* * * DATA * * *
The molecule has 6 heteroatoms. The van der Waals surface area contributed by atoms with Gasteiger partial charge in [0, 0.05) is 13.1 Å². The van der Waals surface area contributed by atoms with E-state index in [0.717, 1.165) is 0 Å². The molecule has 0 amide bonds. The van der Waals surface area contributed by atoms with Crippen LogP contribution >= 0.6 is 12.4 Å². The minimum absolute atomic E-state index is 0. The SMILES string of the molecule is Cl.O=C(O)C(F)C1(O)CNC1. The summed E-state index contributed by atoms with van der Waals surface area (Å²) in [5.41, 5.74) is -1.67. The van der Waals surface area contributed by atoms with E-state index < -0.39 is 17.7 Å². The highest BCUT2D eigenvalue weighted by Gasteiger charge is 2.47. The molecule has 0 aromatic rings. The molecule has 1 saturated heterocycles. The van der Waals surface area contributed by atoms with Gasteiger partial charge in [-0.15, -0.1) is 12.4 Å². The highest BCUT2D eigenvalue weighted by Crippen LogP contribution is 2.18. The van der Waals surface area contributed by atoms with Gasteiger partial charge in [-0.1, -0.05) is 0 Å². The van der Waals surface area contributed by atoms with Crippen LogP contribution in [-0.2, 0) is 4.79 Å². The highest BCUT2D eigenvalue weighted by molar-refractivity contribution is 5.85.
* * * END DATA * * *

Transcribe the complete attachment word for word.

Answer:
The molecule has 6 heteroatoms. The van der Waals surface area contributed by atoms with Gasteiger partial charge in [0, 0.05) is 13.1 Å². The van der Waals surface area contributed by atoms with E-state index in [0.717, 1.165) is 0 Å². The molecule has 0 amide bonds. The van der Waals surface area contributed by atoms with Crippen LogP contribution >= 0.6 is 12.4 Å². The minimum absolute atomic E-state index is 0. The SMILES string of the molecule is Cl.O=C(O)C(F)C1(O)CNC1. The summed E-state index contributed by atoms with van der Waals surface area (Å²) in [5.41, 5.74) is -1.67. The van der Waals surface area contributed by atoms with E-state index < -0.39 is 17.7 Å². The highest BCUT2D eigenvalue weighted by Gasteiger charge is 2.47. The molecule has 0 aromatic rings. The molecule has 1 saturated heterocycles. The van der Waals surface area contributed by atoms with Gasteiger partial charge in [-0.15, -0.1) is 12.4 Å². The highest BCUT2D eigenvalue weighted by Crippen LogP contribution is 2.18. The van der Waals surface area contributed by atoms with Gasteiger partial charge in [-0.1, -0.05) is 0 Å². The van der Waals surface area contributed by atoms with Crippen LogP contribution in [-0.2, 0) is 4.79 Å². The highest BCUT2D eigenvalue weighted by molar-refractivity contribution is 5.85.